As the brain is slowly devoured and gradually succumbs, turning the body into an empty vessel, remembering and writing are more than difficult; they are cold receptacles emptied of content. My memories are slowly disappearing from places inhabited for so long. In themselves, my memories do not compare with the great sagas of this century, the births, deaths, tumult, madness, great art and music, and the intense suffering of so many human beings. Our immortality, such as it may be, is not contained in what we dreamed or the secrets we kept; it is how our friends and loved ones remember us. - Losing My Mind, Thomas DeBiaggo, 2003.

My brother and I want to contribute in remembering our grandmothers. After considering Momonee’s lifelong dedication to reading, writing, and learning, we decided it would be appropriate to try and raise a tribute donation for Alzheimer’s research. On May 6, we are both running the Santa Barbara Wine Country ½ Marathon in memory of our grandparents. http://www.runsantaynez.com/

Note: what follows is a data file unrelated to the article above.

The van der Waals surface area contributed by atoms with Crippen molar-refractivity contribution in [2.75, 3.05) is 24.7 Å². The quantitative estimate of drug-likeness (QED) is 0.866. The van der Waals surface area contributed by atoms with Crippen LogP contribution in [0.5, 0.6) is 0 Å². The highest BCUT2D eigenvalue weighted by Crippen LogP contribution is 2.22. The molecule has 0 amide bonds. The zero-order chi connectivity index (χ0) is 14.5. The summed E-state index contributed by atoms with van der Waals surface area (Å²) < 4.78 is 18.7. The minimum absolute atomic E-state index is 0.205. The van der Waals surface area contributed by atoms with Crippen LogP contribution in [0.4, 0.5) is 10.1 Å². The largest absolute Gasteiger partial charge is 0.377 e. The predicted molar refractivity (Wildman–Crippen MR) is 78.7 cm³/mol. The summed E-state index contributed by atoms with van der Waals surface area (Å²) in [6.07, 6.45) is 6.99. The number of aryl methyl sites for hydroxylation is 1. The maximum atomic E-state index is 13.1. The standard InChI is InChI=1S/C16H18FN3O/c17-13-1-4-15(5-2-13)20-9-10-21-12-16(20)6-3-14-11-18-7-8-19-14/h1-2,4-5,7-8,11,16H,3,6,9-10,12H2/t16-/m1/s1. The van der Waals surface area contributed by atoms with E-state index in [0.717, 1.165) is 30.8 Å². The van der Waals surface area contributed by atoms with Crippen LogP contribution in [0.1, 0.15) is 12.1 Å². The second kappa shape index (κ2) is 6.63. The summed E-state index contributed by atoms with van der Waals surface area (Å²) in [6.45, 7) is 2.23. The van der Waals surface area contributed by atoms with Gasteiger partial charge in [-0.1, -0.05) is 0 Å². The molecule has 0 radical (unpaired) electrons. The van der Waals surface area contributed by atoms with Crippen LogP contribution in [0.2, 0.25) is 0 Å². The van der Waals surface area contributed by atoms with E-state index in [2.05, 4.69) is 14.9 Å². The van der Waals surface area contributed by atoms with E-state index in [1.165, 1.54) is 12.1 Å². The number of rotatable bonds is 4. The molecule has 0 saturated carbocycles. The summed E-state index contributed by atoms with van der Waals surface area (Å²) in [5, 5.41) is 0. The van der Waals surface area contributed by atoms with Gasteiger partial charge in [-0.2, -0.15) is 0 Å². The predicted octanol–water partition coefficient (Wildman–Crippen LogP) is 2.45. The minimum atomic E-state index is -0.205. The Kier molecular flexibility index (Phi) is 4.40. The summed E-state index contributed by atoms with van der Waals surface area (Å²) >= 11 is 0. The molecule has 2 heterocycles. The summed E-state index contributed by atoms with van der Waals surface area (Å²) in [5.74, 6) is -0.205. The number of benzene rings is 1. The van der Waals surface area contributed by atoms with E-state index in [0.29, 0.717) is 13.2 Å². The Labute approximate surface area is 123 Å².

Please consider sponsoring us as we run to raise a tribute donation. We started a blog where family and friends can post pictures or memories. If you feel like you would like to give a little in Helen or Jean’s honor (or to support Alzheimer's research for someone else you know) please follow the “donate” button on the blog. The donations will be compiled in a donation paypal account that Jasper created and then go to Alzheimer’s research through the Alzheimer’s Association:http://www.alz.org/join_the_cause_donate.asp

Link to blog:http://momonee-grandmashowers-tribut.blogspot.com/

Tuesday, April 19, 2011


Our Easter worship will start with children's activities at 10 a.m. on Sunday, April 24. We will have a lesson, a piƱata, perhaps some surprises and no doubt some candy!